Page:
Game developer Naughty Dog has raked in enough awards since its June release of "The Last of Us" to be considered this year's best in show.
Co-created by Carnegie Mellon University alumnus Neil Druckmann (MET'05) and Bruce Straley, the must-have post-apocalyptic thriller is the fastest-seller in PlayStation 3 history and has won more than 240 Game of the Year awards, voted on by critics and fans.
"It's humbling," said Druckmann, a 2005 graduate of CMU's Entertainment Technology Center. "It's a weird thing. When you're making the game, you never think you'll win awards. You're hopeful, but it's not why you do it."
"The Last of Us" sold a record 3.4 million units worldwide in its first three weeks and has topped 4.3 million units globally as of mid-February.
It's the story of 40-year-old Joel and teenager Ellie trekking across a post-pandemic United States and encountering different factions of survivors who have each found a unique way of dealing with the infected humans, the lack of supplies and the threat of other survivors. Cort Stratton (CS'01, MET'03) also works at Naughty Dog and was a programmer on the game.
"The Last of Us" was honored with 10 awards — including Game of the Year — at the 17th Annual D.I.C.E. (Design, Innovate, Communicate, Entertain) Awards. Supported by the Academy of Interactive Arts and Sciences, the D.I.C.E. Awards are the video game industry's most prestigious honors.
At this year's South By Southwest Festival in Austin, Texas, the game also won game of the year and three other categories of the inaugural gaming awards. In addition, the game is nominated for 10 British Academy of Film and Television Arts (BAFTA) Awards, which will be announced March 12.
Druckmann received a Writer's Guild of America award for his writing on "The Last of Us." He said the game's appeal lies in enabling the player to get as close as possible to feeling what it's like to love a surrogate daughter and care for a parent.
"At its core, 'The Last of Us' is about the bond that forms between these two main characters," Druckmann said. "It's a story about love, loyalty and redemption."
Druckmann said video games can be transformative for the players.
"They let you become characters and see the world through the characters' eyes. That can really change your perspective," he said.
Druckmann said he enjoys being a creative director, which allows him to imagine new worlds and characters and then bring his ideas to life.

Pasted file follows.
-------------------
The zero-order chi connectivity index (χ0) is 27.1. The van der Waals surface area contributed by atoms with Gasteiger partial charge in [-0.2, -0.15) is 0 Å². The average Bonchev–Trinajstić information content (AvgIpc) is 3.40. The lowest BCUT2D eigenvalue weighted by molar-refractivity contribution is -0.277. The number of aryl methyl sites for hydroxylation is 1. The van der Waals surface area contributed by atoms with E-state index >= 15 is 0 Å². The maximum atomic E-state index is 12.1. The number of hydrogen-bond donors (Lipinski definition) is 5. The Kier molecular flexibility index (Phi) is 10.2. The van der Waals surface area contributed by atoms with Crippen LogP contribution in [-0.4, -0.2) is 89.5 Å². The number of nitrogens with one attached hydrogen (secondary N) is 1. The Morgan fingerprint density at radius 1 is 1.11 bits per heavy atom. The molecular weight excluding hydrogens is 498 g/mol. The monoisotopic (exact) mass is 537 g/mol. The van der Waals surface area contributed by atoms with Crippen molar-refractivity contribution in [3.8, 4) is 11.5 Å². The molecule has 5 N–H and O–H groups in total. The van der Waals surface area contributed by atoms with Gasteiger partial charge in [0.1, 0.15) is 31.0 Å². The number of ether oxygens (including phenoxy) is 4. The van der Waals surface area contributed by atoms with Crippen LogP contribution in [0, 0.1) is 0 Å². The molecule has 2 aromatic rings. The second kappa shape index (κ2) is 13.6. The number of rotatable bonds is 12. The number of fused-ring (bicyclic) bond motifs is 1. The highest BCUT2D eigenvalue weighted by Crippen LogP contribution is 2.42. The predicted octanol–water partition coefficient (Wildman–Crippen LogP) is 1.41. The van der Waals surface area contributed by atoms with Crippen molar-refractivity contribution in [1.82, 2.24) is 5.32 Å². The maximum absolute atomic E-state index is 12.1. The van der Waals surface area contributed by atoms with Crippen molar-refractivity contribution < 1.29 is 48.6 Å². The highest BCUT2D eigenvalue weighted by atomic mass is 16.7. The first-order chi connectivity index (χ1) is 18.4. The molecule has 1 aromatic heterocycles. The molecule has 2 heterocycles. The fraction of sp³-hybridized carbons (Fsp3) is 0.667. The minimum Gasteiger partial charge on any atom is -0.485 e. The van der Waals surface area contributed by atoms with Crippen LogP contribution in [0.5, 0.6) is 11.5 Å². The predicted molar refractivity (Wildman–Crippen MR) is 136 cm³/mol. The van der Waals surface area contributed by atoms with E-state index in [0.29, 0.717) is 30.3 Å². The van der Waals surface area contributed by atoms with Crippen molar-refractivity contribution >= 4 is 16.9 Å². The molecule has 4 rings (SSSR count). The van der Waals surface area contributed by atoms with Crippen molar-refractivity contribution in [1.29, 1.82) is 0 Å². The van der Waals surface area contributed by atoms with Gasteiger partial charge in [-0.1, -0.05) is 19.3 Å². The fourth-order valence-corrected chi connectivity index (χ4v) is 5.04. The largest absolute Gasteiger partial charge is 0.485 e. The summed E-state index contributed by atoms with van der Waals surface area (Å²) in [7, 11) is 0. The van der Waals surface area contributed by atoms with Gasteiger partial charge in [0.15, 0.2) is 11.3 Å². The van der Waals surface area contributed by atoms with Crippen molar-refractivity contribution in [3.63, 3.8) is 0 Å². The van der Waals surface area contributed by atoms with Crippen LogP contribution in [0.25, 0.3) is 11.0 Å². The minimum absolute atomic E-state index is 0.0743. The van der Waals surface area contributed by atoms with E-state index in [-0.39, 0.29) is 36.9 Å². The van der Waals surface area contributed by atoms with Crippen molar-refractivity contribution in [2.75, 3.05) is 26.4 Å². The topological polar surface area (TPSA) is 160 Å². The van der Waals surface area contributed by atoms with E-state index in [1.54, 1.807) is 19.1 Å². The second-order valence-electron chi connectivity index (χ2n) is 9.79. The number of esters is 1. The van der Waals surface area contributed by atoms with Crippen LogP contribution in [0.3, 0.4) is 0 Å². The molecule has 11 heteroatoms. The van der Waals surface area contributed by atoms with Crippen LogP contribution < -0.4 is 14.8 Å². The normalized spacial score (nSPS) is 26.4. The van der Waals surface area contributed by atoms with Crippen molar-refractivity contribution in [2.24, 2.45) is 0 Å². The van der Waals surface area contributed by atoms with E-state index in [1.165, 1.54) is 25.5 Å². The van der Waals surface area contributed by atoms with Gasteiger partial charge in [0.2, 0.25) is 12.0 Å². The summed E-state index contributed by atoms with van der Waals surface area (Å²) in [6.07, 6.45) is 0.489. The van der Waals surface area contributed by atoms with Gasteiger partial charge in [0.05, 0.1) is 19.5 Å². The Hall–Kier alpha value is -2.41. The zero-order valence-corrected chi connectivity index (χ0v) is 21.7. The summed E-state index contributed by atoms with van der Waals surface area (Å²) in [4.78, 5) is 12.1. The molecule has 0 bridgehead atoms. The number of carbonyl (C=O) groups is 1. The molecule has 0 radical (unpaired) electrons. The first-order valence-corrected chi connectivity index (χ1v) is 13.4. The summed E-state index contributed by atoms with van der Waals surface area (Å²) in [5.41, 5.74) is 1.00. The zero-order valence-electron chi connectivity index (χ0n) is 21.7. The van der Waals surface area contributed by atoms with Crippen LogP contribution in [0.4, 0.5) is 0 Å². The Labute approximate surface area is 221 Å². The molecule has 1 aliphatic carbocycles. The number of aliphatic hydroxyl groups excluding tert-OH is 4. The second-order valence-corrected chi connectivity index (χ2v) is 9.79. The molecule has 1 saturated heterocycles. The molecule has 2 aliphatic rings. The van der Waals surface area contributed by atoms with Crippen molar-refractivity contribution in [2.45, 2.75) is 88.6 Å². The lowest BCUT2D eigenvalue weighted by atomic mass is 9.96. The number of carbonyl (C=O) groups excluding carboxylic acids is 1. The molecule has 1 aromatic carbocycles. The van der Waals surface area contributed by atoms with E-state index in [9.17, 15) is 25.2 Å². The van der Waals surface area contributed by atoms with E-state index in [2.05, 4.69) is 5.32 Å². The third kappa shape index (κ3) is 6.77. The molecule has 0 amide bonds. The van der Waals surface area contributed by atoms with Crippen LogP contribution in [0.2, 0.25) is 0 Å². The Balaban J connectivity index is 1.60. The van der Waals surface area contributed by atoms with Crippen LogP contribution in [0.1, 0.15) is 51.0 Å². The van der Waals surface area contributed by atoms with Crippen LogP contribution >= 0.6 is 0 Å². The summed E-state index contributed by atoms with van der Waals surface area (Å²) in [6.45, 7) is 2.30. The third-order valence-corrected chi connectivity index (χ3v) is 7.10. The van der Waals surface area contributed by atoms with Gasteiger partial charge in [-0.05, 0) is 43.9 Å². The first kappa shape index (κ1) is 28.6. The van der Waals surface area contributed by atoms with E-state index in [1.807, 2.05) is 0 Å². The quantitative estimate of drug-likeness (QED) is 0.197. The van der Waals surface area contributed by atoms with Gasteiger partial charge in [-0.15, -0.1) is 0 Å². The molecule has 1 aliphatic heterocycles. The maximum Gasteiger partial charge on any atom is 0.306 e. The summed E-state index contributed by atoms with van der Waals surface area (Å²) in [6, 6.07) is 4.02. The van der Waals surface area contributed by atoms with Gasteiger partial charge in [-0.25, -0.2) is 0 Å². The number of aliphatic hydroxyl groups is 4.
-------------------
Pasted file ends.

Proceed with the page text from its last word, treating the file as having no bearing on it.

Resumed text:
"This was a chance to create the idea for a game I really wanted to play, and that's exciting," he said. "You get to work with great people and see your work interpreted in different ways. The end result is greater than the sum of its parts, and it's fascinating to see it all come together into this singular vision."
While his parents complained that he played video games too much as a kid, he said it has led to a great career.
"Many people who've played the game have told me how much it moved them emotionally and gave them confidence," he said. "It wasn't a passive thing for them; they really felt connected. Nothing is as satisfying as hearing that."
Druckmann chose CMU for his education because of its caliber of professors.
"Jesse Schell is one of the best designers I know," he said, referring to the ETC professor and chief executive officer of Schell Games. "I visited all sorts of schools, but guys like Jesse Schell, who was a creative director at Disney, they were more in line with what I wanted to do."
He added, "Jesse really opened my mind to brainstorming and to letting go of your ideas sometimes, no matter how precious they seemed. He really helped shape my skills."
Druckmann hasn't forgotten how he and his classmates pushed and supported each other as they pursued their passions.
"I would tell students today to hold on to those passions, because you might get the chance to do the big games that you dream of," he said. "No matter where you end up, keep your passions."
And the best part about the game's success?
"When you're creating a video game, the hours are long and it's quite intense and stressful," he explained. "To come out of that and see pride in the eyes of the team, this team who trusted us to take them some place and now to get this kind of recognition, it's very satisfying."
A live action film based on "The Last of Us" is in the works. Druckmann will write the screenplay.